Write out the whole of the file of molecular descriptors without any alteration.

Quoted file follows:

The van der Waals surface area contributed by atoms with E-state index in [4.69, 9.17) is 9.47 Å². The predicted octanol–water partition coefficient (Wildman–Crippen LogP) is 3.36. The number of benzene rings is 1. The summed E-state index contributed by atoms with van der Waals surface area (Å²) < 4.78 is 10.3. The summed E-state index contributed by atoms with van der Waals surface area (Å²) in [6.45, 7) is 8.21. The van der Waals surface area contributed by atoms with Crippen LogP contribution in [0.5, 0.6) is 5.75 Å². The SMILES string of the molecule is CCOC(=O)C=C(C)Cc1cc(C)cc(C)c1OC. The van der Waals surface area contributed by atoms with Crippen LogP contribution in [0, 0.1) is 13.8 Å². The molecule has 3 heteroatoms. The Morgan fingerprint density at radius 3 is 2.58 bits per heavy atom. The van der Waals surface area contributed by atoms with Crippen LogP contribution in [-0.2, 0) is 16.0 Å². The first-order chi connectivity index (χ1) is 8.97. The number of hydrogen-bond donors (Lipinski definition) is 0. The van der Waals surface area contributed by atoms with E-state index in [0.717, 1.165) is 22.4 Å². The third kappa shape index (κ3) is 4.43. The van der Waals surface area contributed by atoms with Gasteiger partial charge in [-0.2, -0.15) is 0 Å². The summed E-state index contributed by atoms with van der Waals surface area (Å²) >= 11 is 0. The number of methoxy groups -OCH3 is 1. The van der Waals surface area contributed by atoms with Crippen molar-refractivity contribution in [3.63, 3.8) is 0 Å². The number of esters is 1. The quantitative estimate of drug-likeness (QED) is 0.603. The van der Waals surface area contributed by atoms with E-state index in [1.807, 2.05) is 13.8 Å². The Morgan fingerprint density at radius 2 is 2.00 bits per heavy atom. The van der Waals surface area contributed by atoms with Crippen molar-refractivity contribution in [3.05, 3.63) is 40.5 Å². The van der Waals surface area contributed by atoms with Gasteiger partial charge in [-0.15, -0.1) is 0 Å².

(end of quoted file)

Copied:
The van der Waals surface area contributed by atoms with E-state index in [4.69, 9.17) is 9.47 Å². The predicted octanol–water partition coefficient (Wildman–Crippen LogP) is 3.36. The number of benzene rings is 1. The summed E-state index contributed by atoms with van der Waals surface area (Å²) < 4.78 is 10.3. The summed E-state index contributed by atoms with van der Waals surface area (Å²) in [6.45, 7) is 8.21. The van der Waals surface area contributed by atoms with Crippen LogP contribution in [0.5, 0.6) is 5.75 Å². The SMILES string of the molecule is CCOC(=O)C=C(C)Cc1cc(C)cc(C)c1OC. The van der Waals surface area contributed by atoms with Crippen LogP contribution in [0, 0.1) is 13.8 Å². The molecule has 3 heteroatoms. The Morgan fingerprint density at radius 3 is 2.58 bits per heavy atom. The van der Waals surface area contributed by atoms with Crippen LogP contribution in [-0.2, 0) is 16.0 Å². The first-order chi connectivity index (χ1) is 8.97. The number of hydrogen-bond donors (Lipinski definition) is 0. The van der Waals surface area contributed by atoms with E-state index in [0.717, 1.165) is 22.4 Å². The third kappa shape index (κ3) is 4.43. The van der Waals surface area contributed by atoms with Gasteiger partial charge in [-0.2, -0.15) is 0 Å². The summed E-state index contributed by atoms with van der Waals surface area (Å²) >= 11 is 0. The number of methoxy groups -OCH3 is 1. The van der Waals surface area contributed by atoms with Crippen molar-refractivity contribution in [3.63, 3.8) is 0 Å². The number of esters is 1. The quantitative estimate of drug-likeness (QED) is 0.603. The van der Waals surface area contributed by atoms with E-state index in [1.807, 2.05) is 13.8 Å². The Morgan fingerprint density at radius 2 is 2.00 bits per heavy atom. The van der Waals surface area contributed by atoms with Crippen molar-refractivity contribution in [3.05, 3.63) is 40.5 Å². The van der Waals surface area contributed by atoms with Gasteiger partial charge in [-0.15, -0.1) is 0 Å².